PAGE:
Unburned Tobacco Cigarette Smoke Alters Rat Ultrastructural Lung Airways and DNA

Fabio Vivarelli, Donatella Canistro, Silvia Cirillo, Ryan J. Elias, Silvia Granata, Matilde Mussoni, Sabrina Burattini, Elisabetta Falcieri, Eleonora Turrini, Carmela Fimognari, Annamaria Buschini, Mirca Lazzaretti, Sofia Beghi, Stefano Girotti, Stefano Sangiorgi, Luca Bolelli, Severino Ghini, Elida Nora Ferri, Ivan Fagiolino, Paola FranchiMarco Lucarini, Dario Mercatante, Maria Teresa Rodriguez-Estrada, Antonello Lorenzini, Silvia Marchionni, Morena Gabriele, Vincenzo Longo, Moreno Paolini

Research output: Contribution to journalArticlepeer-review

12 Scopus citations

Abstract

Introduction: Recently, the Food and Drug Administration authorized the marketing of IQOS Tobacco Heating System as a Modified RiskTobacco Product based on an electronic heat-not-burn technology that purports to reduce the risk. Methods: Sprague-Dawley rats were exposed in a whole-body mode to IQOS aerosol for 4 weeks. We performed the chemical characterization of IQOS mainstream and we studied the ultrastructural changes in trachea and lung parenchyma of rats exposed to IQOS stick mainstream and tissue pro-inflammatory markers. We investigated the reactive oxygen species amount along with the markers of tissue and DNA oxidative damage. Moreover, we tested the putative genotoxicity of IQOS mainstream through Ames and alkaline Comet mutagenicity assays. Results: Here, we identified irritating and carcinogenic compounds including aldehydes and polycyclic aromatic hydrocarbons in the IQOS mainstream as sign of incomplete combustion and degradation of tobacco, that lead to severe remodelling of smaller and largest rat airways. We demonstrated that IQOS mainstream induces lung enzymes that activate carcinogens, increases tissue reactive radical concentration; promotes oxidative DNA breaks and gene level DNA damage; and stimulates mitogen activated protein kinase pathway which is involved in the conventional tobacco smoke-induced cancer progression. Conclusions: Collectively, our findings reveal that IQOS causes grave lung damage and promotes factors that increase cancer risk. Implications: IQOS has been proposed as a safer alternative to conventional cigarettes, due to depressed concentration of various harmful constituents typical of traditional tobacco smoke. However, its lower health risks to consumers have yet to be determined. Our findings confirm that IQOS mainstream contains pyrolysis and thermogenic degradation by-products, the same harmful constituents of traditional cigarette smoke, and, for the first time, we show that it causes grave lung damage and promotes factors that increase cancer risk in the animal model.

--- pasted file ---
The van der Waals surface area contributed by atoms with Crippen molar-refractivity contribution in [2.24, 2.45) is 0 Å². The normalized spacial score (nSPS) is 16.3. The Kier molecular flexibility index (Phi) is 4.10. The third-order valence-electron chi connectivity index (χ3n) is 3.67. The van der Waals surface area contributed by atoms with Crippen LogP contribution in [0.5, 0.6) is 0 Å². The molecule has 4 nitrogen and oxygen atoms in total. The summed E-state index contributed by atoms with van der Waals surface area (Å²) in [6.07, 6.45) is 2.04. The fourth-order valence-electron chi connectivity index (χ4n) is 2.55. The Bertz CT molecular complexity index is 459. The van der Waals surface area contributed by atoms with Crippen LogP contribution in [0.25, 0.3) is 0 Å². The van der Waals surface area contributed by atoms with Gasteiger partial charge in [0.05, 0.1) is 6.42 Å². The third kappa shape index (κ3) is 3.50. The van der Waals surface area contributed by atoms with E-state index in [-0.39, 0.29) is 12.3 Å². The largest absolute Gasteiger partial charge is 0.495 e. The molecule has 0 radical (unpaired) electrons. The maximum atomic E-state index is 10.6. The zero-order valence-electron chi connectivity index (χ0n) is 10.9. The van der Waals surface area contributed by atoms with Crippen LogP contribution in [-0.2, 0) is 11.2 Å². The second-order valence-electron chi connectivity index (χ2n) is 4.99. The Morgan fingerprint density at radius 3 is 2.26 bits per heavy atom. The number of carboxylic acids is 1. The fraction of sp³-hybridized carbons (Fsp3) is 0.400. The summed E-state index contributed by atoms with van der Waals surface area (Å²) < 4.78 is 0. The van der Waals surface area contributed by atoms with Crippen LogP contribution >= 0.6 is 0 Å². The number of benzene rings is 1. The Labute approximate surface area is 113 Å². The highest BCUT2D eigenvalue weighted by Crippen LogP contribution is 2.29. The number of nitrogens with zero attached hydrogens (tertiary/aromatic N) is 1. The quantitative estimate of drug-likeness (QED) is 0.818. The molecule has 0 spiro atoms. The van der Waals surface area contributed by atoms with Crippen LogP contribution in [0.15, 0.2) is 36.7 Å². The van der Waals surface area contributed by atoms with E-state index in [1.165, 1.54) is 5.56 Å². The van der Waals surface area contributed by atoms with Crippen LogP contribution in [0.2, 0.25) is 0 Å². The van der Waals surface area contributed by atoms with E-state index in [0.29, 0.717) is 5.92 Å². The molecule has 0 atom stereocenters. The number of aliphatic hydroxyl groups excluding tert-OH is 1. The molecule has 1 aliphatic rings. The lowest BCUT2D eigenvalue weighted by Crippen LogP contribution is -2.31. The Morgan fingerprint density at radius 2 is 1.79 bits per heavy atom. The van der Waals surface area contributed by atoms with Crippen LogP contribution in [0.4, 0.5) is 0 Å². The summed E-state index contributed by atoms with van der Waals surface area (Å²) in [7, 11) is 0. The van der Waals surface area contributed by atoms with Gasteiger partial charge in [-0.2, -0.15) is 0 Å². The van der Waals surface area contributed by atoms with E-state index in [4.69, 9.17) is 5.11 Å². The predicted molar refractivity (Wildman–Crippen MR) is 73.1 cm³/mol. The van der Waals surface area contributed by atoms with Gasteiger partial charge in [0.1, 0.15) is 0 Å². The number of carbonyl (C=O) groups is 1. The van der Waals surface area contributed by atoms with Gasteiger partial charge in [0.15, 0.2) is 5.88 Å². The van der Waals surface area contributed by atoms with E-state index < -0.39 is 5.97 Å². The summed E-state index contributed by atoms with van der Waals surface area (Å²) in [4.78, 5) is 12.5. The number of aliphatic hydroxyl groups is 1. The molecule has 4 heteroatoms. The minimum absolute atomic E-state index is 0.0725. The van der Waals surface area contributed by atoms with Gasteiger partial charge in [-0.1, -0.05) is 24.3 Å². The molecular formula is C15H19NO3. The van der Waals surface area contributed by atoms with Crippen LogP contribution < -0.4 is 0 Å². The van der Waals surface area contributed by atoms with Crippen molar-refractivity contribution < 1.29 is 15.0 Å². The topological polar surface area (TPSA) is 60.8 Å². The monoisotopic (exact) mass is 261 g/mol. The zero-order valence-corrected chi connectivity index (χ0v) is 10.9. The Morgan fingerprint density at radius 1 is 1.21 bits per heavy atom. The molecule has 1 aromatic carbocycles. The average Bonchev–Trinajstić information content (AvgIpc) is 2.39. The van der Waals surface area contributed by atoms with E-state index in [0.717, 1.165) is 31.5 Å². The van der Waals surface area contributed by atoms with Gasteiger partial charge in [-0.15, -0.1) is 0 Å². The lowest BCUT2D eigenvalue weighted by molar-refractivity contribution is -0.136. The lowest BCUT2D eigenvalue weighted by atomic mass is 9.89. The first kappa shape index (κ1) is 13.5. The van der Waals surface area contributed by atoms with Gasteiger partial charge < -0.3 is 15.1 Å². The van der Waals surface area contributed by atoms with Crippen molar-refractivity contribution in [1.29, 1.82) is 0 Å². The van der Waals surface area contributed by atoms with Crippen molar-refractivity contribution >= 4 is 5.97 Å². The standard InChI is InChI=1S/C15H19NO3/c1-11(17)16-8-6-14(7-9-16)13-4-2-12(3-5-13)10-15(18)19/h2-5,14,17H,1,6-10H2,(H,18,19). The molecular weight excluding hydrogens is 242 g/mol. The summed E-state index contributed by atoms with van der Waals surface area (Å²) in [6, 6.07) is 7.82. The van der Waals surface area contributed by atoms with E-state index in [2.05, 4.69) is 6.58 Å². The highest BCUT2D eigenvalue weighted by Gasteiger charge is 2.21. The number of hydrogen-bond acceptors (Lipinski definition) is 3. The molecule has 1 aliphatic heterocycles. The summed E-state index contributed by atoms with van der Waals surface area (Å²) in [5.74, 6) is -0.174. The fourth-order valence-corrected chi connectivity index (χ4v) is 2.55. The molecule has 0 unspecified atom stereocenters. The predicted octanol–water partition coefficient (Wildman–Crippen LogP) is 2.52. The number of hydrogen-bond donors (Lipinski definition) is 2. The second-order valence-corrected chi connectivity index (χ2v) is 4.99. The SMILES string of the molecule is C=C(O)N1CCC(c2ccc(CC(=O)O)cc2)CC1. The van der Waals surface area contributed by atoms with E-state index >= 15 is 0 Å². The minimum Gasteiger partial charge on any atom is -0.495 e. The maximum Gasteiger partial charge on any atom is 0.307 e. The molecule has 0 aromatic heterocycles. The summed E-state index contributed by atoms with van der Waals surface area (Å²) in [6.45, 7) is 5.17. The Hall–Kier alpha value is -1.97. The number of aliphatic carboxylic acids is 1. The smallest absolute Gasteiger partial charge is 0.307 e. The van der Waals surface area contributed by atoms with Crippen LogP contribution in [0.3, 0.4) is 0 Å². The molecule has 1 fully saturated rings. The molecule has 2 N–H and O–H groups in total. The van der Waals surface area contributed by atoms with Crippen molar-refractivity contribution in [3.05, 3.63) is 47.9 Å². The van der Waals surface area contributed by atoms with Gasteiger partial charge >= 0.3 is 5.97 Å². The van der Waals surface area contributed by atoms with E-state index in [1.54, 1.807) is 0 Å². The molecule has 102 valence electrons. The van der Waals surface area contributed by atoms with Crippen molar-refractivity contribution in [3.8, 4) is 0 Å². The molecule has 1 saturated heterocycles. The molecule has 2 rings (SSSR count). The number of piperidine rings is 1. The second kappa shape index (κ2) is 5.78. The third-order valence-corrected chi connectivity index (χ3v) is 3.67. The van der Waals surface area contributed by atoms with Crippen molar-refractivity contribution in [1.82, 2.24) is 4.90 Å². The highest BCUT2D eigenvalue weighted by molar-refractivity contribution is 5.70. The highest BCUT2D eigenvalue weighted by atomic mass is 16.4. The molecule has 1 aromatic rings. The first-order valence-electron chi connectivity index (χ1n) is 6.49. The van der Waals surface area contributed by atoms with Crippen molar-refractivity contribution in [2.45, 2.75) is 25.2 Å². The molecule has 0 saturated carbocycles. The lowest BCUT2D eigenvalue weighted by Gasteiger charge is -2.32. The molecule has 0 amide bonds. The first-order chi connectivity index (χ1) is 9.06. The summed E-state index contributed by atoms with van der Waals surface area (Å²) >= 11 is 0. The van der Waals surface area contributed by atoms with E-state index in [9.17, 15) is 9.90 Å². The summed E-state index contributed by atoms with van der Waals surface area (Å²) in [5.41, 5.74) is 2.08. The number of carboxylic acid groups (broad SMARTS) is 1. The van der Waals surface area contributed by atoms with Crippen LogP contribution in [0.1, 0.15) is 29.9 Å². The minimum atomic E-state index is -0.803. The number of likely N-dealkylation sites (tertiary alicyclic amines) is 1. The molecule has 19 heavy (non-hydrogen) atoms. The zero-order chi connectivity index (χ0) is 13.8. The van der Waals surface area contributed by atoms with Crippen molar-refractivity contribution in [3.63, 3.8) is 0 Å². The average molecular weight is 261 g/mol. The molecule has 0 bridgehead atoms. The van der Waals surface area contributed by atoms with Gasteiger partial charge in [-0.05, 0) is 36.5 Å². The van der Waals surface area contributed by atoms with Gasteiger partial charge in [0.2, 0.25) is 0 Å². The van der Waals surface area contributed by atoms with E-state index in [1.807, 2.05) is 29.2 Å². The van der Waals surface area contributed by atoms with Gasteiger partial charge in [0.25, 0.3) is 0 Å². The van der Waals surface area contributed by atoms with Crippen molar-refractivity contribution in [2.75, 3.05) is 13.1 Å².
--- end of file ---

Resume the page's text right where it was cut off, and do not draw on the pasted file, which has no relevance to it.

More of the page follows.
Original languageEnglish (US)
Pages (from-to)2127-2134
Number of pages8
JournalNicotine and Tobacco Research
Volume23
Issue number12
DOIs
StatePublished - 2021

All Science Journal Classification (ASJC) codes

  • Public Health, Environmental and Occupational Health

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